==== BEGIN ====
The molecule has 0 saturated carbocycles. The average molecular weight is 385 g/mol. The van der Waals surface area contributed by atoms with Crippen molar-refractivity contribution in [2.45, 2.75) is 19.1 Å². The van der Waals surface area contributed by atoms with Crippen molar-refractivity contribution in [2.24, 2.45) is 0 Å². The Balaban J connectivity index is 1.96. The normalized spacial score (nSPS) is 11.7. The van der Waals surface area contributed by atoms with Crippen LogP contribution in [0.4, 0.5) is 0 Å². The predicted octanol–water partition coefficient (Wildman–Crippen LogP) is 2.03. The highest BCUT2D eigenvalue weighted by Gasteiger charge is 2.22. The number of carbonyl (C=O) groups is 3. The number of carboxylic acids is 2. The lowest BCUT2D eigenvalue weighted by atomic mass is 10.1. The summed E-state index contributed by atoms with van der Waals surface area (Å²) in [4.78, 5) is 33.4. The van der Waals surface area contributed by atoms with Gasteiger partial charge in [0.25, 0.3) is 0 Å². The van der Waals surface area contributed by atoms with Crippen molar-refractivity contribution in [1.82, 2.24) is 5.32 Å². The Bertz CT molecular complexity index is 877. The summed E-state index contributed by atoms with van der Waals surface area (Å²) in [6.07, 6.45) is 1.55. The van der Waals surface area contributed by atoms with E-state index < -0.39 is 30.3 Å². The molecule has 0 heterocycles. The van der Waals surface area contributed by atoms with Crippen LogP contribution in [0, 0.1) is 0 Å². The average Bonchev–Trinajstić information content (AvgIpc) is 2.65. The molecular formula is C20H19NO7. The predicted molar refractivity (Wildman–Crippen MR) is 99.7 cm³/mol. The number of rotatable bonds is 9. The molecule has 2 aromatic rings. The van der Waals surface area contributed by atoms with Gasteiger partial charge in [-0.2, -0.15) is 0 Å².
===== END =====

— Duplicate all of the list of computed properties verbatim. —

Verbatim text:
The molecule has 0 saturated carbocycles. The average molecular weight is 385 g/mol. The van der Waals surface area contributed by atoms with Crippen molar-refractivity contribution in [2.45, 2.75) is 19.1 Å². The van der Waals surface area contributed by atoms with Crippen molar-refractivity contribution in [2.24, 2.45) is 0 Å². The Balaban J connectivity index is 1.96. The normalized spacial score (nSPS) is 11.7. The van der Waals surface area contributed by atoms with Crippen LogP contribution in [0.4, 0.5) is 0 Å². The predicted octanol–water partition coefficient (Wildman–Crippen LogP) is 2.03. The highest BCUT2D eigenvalue weighted by Gasteiger charge is 2.22. The number of carbonyl (C=O) groups is 3. The number of carboxylic acids is 2. The lowest BCUT2D eigenvalue weighted by atomic mass is 10.1. The summed E-state index contributed by atoms with van der Waals surface area (Å²) in [4.78, 5) is 33.4. The van der Waals surface area contributed by atoms with Gasteiger partial charge in [0.25, 0.3) is 0 Å². The van der Waals surface area contributed by atoms with Crippen molar-refractivity contribution in [1.82, 2.24) is 5.32 Å². The Bertz CT molecular complexity index is 877. The summed E-state index contributed by atoms with van der Waals surface area (Å²) in [6.07, 6.45) is 1.55. The van der Waals surface area contributed by atoms with E-state index < -0.39 is 30.3 Å². The molecule has 0 heterocycles. The van der Waals surface area contributed by atoms with Crippen LogP contribution in [0, 0.1) is 0 Å². The average Bonchev–Trinajstić information content (AvgIpc) is 2.65. The molecular formula is C20H19NO7. The predicted molar refractivity (Wildman–Crippen MR) is 99.7 cm³/mol. The number of rotatable bonds is 9. The molecule has 2 aromatic rings. The van der Waals surface area contributed by atoms with Gasteiger partial charge in [-0.2, -0.15) is 0 Å².